Given that dinosaurs are no longer around, everything you think you know about what they look like comes from illustrations, models, movies, and merchandise. But how much of this is actually accurate, and how much of it is rather geared towards appealing to our sensibilities? Mark Witton is a man with a mission: to elevate the genre of palaeoartistry to one depicting scientifically accurate renditions, based on informed speculation and careful study of fossils and anatomy. Rather than a book that shows you how to draw a dinosaur, The Palaeoartist’s Handbook is a fantastically useful primer for both aficionados and budding artists into what actually can and should go into making good palaeoart.
Witton first gives a short history of palaeoart, covering the idea that the mythology of our ancestors might be influenced by fossils finds (a view espoused by Mayor in The First Fossil Hunters: Dinosaurs, Mammoths and Myth in Greek and Roman Times and Fossil Legends of the First Americans – Witton does not think it likely), the historic palaeoart of the 1800s and 1900s that includes luminaries such as Charles Knight and Zdenek Burian (see also Lescaze’s Paleoart: Visions of the Prehistoric Past, 1830-1980 and Rudwick’s Scenes from Deep Time: Early Pictorial Representations of the Prehistoric World), the reformation from the 1970s onwards under the influence of people such as Gregory S. Paul and Robert Bakker (author of The Dinosaur Heresies: New Theories Unlocking the Mystery of the Dinosaurs and Their Extinction), and the developments of the last decade (see Dinosaur Art: The World’s Greatest Paleoart and Dinosaur Art 2: The Cutting Edge of Paleoart for some spectacular portfolios).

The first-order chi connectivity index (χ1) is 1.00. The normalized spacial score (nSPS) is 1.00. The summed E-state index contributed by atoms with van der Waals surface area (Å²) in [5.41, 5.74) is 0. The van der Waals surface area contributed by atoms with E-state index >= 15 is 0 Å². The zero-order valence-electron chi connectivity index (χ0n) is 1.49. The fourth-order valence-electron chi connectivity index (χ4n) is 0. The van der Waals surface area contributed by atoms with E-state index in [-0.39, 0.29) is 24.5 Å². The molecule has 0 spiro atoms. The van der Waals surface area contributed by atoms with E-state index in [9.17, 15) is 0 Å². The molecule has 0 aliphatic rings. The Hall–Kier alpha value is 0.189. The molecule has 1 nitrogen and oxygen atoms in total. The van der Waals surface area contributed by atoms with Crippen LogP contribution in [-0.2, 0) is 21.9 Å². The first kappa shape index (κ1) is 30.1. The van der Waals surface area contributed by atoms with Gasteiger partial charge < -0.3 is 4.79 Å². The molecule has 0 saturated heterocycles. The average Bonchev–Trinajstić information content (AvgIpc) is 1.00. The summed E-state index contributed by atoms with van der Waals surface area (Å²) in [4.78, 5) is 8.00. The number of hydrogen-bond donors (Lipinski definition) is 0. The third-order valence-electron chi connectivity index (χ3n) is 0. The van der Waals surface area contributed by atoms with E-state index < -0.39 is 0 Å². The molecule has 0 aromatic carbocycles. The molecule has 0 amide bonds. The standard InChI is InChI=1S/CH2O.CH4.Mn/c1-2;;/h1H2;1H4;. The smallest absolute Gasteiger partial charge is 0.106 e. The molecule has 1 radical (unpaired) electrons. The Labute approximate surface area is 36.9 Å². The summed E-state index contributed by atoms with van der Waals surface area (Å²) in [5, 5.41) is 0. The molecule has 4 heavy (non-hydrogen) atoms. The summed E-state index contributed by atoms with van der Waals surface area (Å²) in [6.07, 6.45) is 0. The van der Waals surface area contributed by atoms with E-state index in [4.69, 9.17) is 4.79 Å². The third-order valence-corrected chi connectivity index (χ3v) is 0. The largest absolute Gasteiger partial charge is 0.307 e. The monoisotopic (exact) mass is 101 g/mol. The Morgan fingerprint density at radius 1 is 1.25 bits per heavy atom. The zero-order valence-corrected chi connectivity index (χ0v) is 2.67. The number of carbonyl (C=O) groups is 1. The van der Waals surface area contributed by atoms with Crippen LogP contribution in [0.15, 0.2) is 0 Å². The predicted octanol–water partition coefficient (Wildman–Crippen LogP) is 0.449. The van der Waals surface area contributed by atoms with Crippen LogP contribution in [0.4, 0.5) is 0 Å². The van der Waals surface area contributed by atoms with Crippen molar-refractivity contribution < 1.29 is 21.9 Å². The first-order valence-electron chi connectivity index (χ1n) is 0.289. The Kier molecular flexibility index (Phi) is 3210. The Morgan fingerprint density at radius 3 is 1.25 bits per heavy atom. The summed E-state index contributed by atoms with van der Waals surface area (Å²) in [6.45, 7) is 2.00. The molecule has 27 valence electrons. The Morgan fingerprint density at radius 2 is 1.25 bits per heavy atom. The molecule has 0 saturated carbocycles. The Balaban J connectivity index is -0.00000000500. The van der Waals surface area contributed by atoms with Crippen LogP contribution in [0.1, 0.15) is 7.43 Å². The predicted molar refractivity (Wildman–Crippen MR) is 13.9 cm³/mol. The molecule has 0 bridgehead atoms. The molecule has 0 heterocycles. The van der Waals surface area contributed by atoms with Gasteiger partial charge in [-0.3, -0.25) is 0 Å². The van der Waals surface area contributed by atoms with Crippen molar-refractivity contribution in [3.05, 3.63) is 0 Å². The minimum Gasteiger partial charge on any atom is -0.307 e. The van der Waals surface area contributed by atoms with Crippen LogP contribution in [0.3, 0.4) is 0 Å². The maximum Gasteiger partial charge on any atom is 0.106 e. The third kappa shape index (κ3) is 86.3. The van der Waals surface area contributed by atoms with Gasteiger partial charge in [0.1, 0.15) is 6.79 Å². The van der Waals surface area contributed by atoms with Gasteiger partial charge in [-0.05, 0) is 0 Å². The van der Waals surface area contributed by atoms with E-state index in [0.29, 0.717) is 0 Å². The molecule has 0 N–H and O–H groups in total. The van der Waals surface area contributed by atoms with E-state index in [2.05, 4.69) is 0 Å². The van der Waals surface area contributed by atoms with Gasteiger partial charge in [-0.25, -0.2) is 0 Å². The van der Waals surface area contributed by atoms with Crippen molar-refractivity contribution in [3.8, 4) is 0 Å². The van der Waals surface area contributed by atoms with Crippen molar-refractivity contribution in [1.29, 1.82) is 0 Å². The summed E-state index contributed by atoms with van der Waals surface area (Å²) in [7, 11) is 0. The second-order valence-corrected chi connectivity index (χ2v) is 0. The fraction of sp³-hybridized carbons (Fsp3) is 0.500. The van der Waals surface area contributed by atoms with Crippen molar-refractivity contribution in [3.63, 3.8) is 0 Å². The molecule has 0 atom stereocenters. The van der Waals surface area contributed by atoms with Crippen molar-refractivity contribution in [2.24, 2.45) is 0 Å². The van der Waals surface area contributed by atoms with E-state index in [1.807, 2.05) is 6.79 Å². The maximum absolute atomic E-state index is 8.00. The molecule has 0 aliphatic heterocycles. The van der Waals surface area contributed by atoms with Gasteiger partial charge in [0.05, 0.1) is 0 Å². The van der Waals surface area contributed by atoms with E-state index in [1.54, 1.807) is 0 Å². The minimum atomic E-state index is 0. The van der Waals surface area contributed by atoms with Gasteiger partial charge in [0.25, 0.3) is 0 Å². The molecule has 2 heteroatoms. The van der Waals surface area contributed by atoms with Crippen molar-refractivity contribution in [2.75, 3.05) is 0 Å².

The bulk of this book, however, gives sage advice from a seasoned professional on how to prepare and research your artwork. Basically, it is really, really important you do your homework: understand the jargon, study the fossils (in person if you can), stay on top of the literature, and understand how modern animals and landscapes function and what they look like.
Witton then works from the inside out. He discusses skeletal reconstructions and the lessons that can be drawn from trace fossils and footprints once you get to decide on posture and gaits. Guts, muscles and fatty tissues rarely if ever fossilize, but we can infer a lot from a skeleton. Skin colour and texture similarly don’t fossilize well, though spectacular fossils have been found. In a very informative chapter, Witton reveals just how much you can deduce from details on bones about the overlying structures. Faces, often being a focus, get a separate chapter, discussing details on how to reconstruct eyes, nostrils, cheeks, lips, etc. A final section talks about the utility of cave art, the role of (informed) speculation for those details you cannot infer from fossil data, and tissue depth and the questionable tendency to depict animals with minimal soft tissue (often referred to as a shrink-wrapped appearance).